Cancer in the Bladder - Symptoms

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					Cancer in the Bladder - Symptoms, Causes and Treatment
Bladder cancer is a type of cancer that occurs in your bladder, a
balloon-shaped organ in your pelvic area that stores urine. It is the
fourth most common type of cancer in men and the eighth most common type
in women. Tumors can develop on the surface of the bladder wall or in
more severe cases, within the wall and into the underlying muscles.
Cancer in the bladder typically affects older adults, though it can occur
at any age. Bladder tumors are 2 to 3 times more common in men.
Causes of Bladder Cancer
Smoking, gender, and diet can affect the risk of developing bladder
cancer. Bladder carcinomas are also associated with industrial exposure
to aromatic amines in dyes, paints, benzedine, nitrates, solvents,
leather dust, inks, combustion products, rubber, and textiles. The period
between exposure to the carcinogen and development of symptoms is about
18 years.
There is currently limited evidence that diet plays a part in the
development of bladder cancer, but a diet high in fruit and vegetables
and low in fat may help reduce the risk. Urinary infections, kidney and
bladder stones, and other causes of chronic bladder irritation have been
linked with bladder cancer (especially squamous cell carcinoma of the
bladder), but they do not necessarily cause bladder cancer.
Signs of Bladder Cancer
In early cases around 25% of patients have no symptoms. Commonly the
first sign of bladder tumours is blood in the urine, pain after
urination, urinary frequency and dribbling. However, these signs and
symptoms are not specific to bladder cancer, and may also be caused by
non-cancerous conditions, including prostate infections and cystitis.
Types of Bladder Cancer
Cancers are divided into superficial and invasive disease. Superficial
bladder cancer is limited to the innermost linings of the bladder.
Invasive bladder cancer has at least penetrated the muscular layer of the
bladder wall. Less than 5% of bladder cancers in the United States are
squamous cell carcinomas, however, worldwide this is the most common
form, accounting for 75% of bladder carcinoma in underdeveloped nations.
Urothelial carcinoma (transitional cell carcinoma) is by far the most
common type of bladder cancer in the United States.
Diagnosis of Bladder Cancer
Cancer in the bladder is usually curable if it is diagnosed while the
cancer is still contained in the bladder, and up to 80% of tumors are
diagnosed at this early stage. A biopsy for bladder cancer is usually
done during cystoscopy. CT and Ultrasound scans, urinalysis and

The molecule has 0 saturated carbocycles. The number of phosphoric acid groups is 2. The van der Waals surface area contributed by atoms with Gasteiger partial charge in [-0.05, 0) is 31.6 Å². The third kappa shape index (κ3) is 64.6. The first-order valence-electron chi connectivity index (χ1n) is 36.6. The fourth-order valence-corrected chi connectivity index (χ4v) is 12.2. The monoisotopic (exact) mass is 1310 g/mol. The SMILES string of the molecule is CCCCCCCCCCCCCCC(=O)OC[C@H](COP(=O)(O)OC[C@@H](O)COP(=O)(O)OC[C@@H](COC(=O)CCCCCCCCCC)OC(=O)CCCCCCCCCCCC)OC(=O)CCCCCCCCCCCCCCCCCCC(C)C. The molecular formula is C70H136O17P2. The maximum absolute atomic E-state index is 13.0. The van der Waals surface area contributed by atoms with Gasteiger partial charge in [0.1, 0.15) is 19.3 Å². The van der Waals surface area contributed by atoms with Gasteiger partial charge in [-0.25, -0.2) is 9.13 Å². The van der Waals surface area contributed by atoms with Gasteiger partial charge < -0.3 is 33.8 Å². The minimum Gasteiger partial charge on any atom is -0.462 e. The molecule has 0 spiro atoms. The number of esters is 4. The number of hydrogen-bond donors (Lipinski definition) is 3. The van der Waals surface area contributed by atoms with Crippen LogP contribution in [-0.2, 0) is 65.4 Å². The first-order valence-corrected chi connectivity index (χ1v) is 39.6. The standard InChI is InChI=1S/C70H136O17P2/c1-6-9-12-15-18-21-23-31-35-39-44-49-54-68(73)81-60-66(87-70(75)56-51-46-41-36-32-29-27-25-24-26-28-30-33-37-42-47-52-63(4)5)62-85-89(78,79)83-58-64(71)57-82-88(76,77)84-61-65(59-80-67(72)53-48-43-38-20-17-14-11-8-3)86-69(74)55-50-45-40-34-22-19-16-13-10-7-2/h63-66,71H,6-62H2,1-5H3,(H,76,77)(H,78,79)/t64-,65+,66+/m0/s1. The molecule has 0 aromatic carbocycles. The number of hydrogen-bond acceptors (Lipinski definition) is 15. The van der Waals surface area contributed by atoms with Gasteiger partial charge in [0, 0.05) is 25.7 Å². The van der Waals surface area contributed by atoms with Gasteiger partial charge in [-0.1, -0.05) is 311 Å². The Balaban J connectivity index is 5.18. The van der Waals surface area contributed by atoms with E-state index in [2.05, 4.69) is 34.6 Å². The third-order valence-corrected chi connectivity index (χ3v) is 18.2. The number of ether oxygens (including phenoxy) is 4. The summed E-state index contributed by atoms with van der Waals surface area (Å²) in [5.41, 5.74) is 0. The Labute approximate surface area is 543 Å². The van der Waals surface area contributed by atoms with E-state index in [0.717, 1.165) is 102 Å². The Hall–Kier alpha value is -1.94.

arteriography may also be done.
Treatment for Bladder Cancer
Treatments include bladder cancer surgery, radiation, chemotherapy and
biologic therapy. The stage and grade of the cancer provides important
information and can help guide treatment. Superficial bladder tumors are
surgically removed with chemotherapy being added to the treatment regime
to help prevent recurrence. Radical cystectomy and urinary diversion (an
external bag) is usually undertaken for invasive bladder cancer.
Several new compounds have shown activity against transitional cell
bladder cancer and are now being tested in combination chemotherapy
trials. BCG immunotherapy is the most effective intravesical therapy and
involves a live attenuated strain of Mycobacterium bovis. Immunotherapy
in the form of BCG instillation is also used to treat and prevent the
recurrence of superficial tumors. Alternative bladder cancer treatments
such as herbal treatment may also be of some benefit.
Risk Reduction
Stopping smoking can reduce the risk of getting bladder cancer and if you
have been diagnosed with superficial bladder cancer, stopping smoking
will reduce the risk of developing more tumours in the future. Bladder
cancer has a recurrence rate of 50%-80% and therefore, doctors recommend
cystoscopy screening every three months for the first two years after
treatment. People who drink a lot of fluids each day have a lower rate of
bladder cancer.
Survival Rates
The prognosis depends on the stage of the cancer, whether it is
superficial or invasive bladder cancer, and whether it has spread to
other places in the body. Superficial bladder cancer has a good
prognosis, with 5-year survival rates of 82-100%. If a tumor has grown
into the wall of the bladder but has not spread to other organs,
treatment usually involves surgical removal of the tumor, or combined
chemotherapy and radiation therapy, with a five-year survival rate of 60%
to 75%. Patients with more deeply invasive tumors,which are also usually
less well differentiated, and those with lymphovascular invasion
experience 5-year survival rates of 30% to 50% following radical
cystectomy.
Dick Aronson has a background of over 35 years in various facets of the
Healthcare industry. He set up and ran clinical trials in more than 20
countries and he has also founded a number of small private health
related businesses. Dick now runs a number of informative health websites
Go to Health Innovations Online and Go to Cancer Information Online